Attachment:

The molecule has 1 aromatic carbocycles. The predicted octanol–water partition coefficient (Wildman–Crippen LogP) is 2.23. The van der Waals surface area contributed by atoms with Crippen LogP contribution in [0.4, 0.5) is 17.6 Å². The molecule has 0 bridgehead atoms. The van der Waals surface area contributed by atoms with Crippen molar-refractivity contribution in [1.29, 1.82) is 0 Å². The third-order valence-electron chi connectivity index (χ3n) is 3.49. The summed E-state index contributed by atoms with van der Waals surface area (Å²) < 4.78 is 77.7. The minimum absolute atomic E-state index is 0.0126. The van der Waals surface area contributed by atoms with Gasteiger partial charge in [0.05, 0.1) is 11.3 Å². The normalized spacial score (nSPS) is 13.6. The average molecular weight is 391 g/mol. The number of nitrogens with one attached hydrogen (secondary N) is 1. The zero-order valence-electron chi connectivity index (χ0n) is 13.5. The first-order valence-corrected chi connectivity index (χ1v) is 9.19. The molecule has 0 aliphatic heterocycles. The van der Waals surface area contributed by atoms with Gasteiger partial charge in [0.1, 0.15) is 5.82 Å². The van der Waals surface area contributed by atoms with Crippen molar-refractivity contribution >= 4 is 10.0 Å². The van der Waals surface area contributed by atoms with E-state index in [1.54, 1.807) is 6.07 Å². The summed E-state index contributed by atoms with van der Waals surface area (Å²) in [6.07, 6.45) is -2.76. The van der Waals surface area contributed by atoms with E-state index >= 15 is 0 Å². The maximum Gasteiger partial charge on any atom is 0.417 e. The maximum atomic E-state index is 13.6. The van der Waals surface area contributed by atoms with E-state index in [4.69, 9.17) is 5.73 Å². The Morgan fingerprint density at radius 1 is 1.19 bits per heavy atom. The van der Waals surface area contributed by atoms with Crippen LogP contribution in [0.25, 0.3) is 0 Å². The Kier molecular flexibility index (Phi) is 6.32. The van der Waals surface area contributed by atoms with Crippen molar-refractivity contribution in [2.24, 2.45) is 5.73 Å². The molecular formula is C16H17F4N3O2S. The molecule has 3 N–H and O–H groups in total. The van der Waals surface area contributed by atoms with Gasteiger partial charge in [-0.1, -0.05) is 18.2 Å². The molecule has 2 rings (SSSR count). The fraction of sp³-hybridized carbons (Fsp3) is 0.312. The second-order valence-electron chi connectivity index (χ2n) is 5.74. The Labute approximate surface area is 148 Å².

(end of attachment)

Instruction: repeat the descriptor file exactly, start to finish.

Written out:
The molecule has 1 aromatic carbocycles. The predicted octanol–water partition coefficient (Wildman–Crippen LogP) is 2.23. The van der Waals surface area contributed by atoms with Crippen LogP contribution in [0.4, 0.5) is 17.6 Å². The molecule has 0 bridgehead atoms. The van der Waals surface area contributed by atoms with Crippen molar-refractivity contribution in [1.29, 1.82) is 0 Å². The third-order valence-electron chi connectivity index (χ3n) is 3.49. The summed E-state index contributed by atoms with van der Waals surface area (Å²) < 4.78 is 77.7. The minimum absolute atomic E-state index is 0.0126. The van der Waals surface area contributed by atoms with Gasteiger partial charge in [0.05, 0.1) is 11.3 Å². The normalized spacial score (nSPS) is 13.6. The average molecular weight is 391 g/mol. The number of nitrogens with one attached hydrogen (secondary N) is 1. The zero-order valence-electron chi connectivity index (χ0n) is 13.5. The first-order valence-corrected chi connectivity index (χ1v) is 9.19. The molecule has 0 aliphatic heterocycles. The van der Waals surface area contributed by atoms with Gasteiger partial charge in [0.1, 0.15) is 5.82 Å². The van der Waals surface area contributed by atoms with Crippen molar-refractivity contribution >= 4 is 10.0 Å². The van der Waals surface area contributed by atoms with E-state index in [1.54, 1.807) is 6.07 Å². The summed E-state index contributed by atoms with van der Waals surface area (Å²) in [6.07, 6.45) is -2.76. The van der Waals surface area contributed by atoms with E-state index >= 15 is 0 Å². The maximum Gasteiger partial charge on any atom is 0.417 e. The maximum atomic E-state index is 13.6. The van der Waals surface area contributed by atoms with E-state index in [4.69, 9.17) is 5.73 Å². The Morgan fingerprint density at radius 1 is 1.19 bits per heavy atom. The van der Waals surface area contributed by atoms with Crippen LogP contribution in [0.25, 0.3) is 0 Å². The Kier molecular flexibility index (Phi) is 6.32. The van der Waals surface area contributed by atoms with Crippen molar-refractivity contribution in [2.24, 2.45) is 5.73 Å². The molecular formula is C16H17F4N3O2S. The molecule has 3 N–H and O–H groups in total. The van der Waals surface area contributed by atoms with Gasteiger partial charge in [-0.1, -0.05) is 18.2 Å². The molecule has 2 rings (SSSR count). The fraction of sp³-hybridized carbons (Fsp3) is 0.312. The second-order valence-electron chi connectivity index (χ2n) is 5.74. The Labute approximate surface area is 148 Å².